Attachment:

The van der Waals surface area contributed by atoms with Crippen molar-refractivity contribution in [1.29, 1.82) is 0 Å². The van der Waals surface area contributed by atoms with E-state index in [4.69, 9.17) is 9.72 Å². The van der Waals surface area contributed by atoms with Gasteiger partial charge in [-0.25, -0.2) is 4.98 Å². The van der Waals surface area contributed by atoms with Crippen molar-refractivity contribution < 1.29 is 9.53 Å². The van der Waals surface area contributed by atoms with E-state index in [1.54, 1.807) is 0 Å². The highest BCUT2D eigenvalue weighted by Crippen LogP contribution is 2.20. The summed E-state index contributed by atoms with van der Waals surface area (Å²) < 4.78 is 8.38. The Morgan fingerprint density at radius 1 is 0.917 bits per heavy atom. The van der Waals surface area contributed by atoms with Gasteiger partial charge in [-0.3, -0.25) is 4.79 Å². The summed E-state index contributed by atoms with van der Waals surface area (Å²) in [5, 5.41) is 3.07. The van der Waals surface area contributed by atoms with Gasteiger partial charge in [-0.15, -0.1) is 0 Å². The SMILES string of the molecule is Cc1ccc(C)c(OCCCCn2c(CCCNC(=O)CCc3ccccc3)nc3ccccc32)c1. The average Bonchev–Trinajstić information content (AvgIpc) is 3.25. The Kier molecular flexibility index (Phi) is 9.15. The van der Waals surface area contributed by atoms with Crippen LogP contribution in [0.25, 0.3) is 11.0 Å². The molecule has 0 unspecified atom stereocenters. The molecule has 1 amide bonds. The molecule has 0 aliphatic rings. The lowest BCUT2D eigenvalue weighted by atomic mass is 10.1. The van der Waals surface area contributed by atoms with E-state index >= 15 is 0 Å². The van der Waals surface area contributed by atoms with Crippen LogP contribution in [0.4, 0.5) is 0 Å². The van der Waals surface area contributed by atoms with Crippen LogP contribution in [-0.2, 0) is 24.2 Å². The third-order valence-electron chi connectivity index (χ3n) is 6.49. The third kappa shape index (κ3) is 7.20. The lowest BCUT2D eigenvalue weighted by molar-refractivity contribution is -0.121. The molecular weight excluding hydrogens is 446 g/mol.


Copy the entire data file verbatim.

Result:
The van der Waals surface area contributed by atoms with Crippen molar-refractivity contribution in [1.29, 1.82) is 0 Å². The van der Waals surface area contributed by atoms with E-state index in [4.69, 9.17) is 9.72 Å². The van der Waals surface area contributed by atoms with Gasteiger partial charge in [-0.25, -0.2) is 4.98 Å². The van der Waals surface area contributed by atoms with Crippen molar-refractivity contribution < 1.29 is 9.53 Å². The van der Waals surface area contributed by atoms with E-state index in [1.54, 1.807) is 0 Å². The highest BCUT2D eigenvalue weighted by Crippen LogP contribution is 2.20. The summed E-state index contributed by atoms with van der Waals surface area (Å²) < 4.78 is 8.38. The Morgan fingerprint density at radius 1 is 0.917 bits per heavy atom. The van der Waals surface area contributed by atoms with Gasteiger partial charge in [-0.3, -0.25) is 4.79 Å². The summed E-state index contributed by atoms with van der Waals surface area (Å²) in [5, 5.41) is 3.07. The van der Waals surface area contributed by atoms with Gasteiger partial charge in [-0.15, -0.1) is 0 Å². The SMILES string of the molecule is Cc1ccc(C)c(OCCCCn2c(CCCNC(=O)CCc3ccccc3)nc3ccccc32)c1. The average Bonchev–Trinajstić information content (AvgIpc) is 3.25. The Kier molecular flexibility index (Phi) is 9.15. The van der Waals surface area contributed by atoms with Crippen LogP contribution in [0.25, 0.3) is 11.0 Å². The molecule has 0 unspecified atom stereocenters. The molecule has 1 amide bonds. The molecule has 0 aliphatic rings. The lowest BCUT2D eigenvalue weighted by atomic mass is 10.1. The van der Waals surface area contributed by atoms with E-state index >= 15 is 0 Å². The van der Waals surface area contributed by atoms with Crippen LogP contribution in [0.4, 0.5) is 0 Å². The van der Waals surface area contributed by atoms with Crippen LogP contribution in [-0.2, 0) is 24.2 Å². The third-order valence-electron chi connectivity index (χ3n) is 6.49. The third kappa shape index (κ3) is 7.20. The lowest BCUT2D eigenvalue weighted by molar-refractivity contribution is -0.121. The molecular weight excluding hydrogens is 446 g/mol.